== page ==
The project was now under the direct control of the Reichsluftministerium and technical development was supervised by a team of engineers led by Heinz Kensche, a glider expert. Kensche selected Hannah Reitsch to flight test the Me 328 and be in overall charge of the volunteers’ flying training on the type as soon as the flight test programme was complete. The Me 328 was ordered into quantity production in April 1944 and everything appeared set for the working up of the suicide group into an operational Luftwaffe unit. Then a whole spate of difficulties cropped up, many of which still remain unexplained; they included problems in releasing the Me 328 from its Dornier Do 217 parent aircraft. Lengthy delays in production plans led Hannah Reitsch and her colleagues to suspect that there was an official move afoot to delay the suicide project or bring it to a halt altogether.


The Fieseler Fi 103 Reichenberg programme :1 – Fi-103 (original V-1) -2 – Fi-103R-I -3 – Fi-103R-II -4 – Fi-103R-III – 5 – Fi-103R-IV. projected prototypes the four variants were converted from standard by the Henschel company in just 14 days.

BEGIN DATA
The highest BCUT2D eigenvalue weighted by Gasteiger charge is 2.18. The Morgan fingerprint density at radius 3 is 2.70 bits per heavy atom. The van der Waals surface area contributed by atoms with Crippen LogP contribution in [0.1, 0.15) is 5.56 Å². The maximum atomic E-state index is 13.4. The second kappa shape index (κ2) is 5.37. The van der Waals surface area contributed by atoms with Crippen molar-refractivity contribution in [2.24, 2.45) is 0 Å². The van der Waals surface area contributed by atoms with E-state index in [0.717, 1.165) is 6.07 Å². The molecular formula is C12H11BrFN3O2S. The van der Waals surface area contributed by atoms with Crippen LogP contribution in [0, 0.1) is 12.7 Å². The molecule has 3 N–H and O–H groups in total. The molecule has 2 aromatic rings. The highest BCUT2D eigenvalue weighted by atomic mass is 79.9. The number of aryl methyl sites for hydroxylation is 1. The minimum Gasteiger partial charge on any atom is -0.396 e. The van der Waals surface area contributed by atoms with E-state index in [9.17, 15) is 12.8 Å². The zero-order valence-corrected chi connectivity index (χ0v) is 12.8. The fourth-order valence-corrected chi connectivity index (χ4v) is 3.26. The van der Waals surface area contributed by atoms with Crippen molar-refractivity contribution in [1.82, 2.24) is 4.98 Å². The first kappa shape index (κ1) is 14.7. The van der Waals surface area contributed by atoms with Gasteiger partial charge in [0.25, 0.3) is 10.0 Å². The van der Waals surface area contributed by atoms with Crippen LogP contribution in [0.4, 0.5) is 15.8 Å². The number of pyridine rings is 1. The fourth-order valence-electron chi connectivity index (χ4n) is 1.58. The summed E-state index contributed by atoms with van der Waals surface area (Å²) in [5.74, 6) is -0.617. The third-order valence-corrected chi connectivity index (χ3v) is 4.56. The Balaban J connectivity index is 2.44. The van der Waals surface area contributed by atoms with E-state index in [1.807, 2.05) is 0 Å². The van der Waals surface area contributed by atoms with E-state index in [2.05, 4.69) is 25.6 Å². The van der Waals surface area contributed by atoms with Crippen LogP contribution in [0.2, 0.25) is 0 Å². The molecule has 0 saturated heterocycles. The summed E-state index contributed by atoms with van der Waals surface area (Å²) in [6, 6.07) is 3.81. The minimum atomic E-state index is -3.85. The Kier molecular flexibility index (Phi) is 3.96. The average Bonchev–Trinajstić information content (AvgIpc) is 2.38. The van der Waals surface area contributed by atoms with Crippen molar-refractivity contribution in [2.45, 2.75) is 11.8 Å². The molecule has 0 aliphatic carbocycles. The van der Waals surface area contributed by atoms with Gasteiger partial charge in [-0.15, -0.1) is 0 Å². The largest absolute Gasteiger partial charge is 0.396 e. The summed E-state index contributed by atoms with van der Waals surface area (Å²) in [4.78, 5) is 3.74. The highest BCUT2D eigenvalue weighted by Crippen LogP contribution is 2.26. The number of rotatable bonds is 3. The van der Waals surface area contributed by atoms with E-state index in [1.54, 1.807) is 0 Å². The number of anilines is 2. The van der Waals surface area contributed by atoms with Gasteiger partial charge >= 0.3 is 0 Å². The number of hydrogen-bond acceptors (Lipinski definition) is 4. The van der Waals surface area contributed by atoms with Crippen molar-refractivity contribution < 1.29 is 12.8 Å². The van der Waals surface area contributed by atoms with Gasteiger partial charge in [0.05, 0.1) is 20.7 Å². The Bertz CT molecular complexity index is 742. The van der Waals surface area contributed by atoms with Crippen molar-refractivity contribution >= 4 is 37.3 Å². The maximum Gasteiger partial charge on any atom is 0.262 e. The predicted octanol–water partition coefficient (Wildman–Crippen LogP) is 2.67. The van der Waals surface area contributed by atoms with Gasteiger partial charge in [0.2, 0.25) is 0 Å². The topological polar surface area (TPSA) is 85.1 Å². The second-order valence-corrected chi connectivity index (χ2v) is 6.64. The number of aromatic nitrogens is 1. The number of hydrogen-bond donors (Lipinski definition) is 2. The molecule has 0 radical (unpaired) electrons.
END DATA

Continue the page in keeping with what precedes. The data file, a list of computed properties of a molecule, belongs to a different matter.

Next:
When it became apparent that there would be a delay of several months before the Me 328 was ready for operations, the group began to look around for another aircraft type that would fill the gap and be ready in time to repel an Allied invasion. After hurried consultation, the type selected was a manned version of the Fieseler Fi 103 (V-1) flying bomb, also known as the FZG 76. Work on modifying the V-1 to carry a pilot began almost immediately, the project proceeding under the code name ‘Reichenberg’. Its true nature was kept highly secret, so that even the engineers directly involved with it believed that the piloted V-1 was intended to be flight tested to solve some problems experienced in the aerodynamic performance of the V-1 flying bomb itself. The modification programme was supervised by Dr Lusser of the Fielder Construction Bureau located at the Henschel factory in Berlin-Schönfeld.


The design team produced four variants of the piloted V-1 in a fortnight, the only changes to the basic airframe being the installation of a cockpit just forward of the Argus As 014 impulse duct, and the fitting of ailerons to the flying bomb’s wing. The first prototype, the Reichenberg I, was completed as a glider and was fitted with landing skids, its purpose being to familiarise the future instructors with the aircraft’s aerodynamic characteristics. A two-seat version with dual controls was to be used as a trainer. The Reichenberg II was also a trainer, but this version was fitted with a power unit as well as the landing skids. The operational version was the Reichenberg III, which was fitted with a 1780lb warhead in the nose. Its maximum speed and range were 360 mph and 150 miles.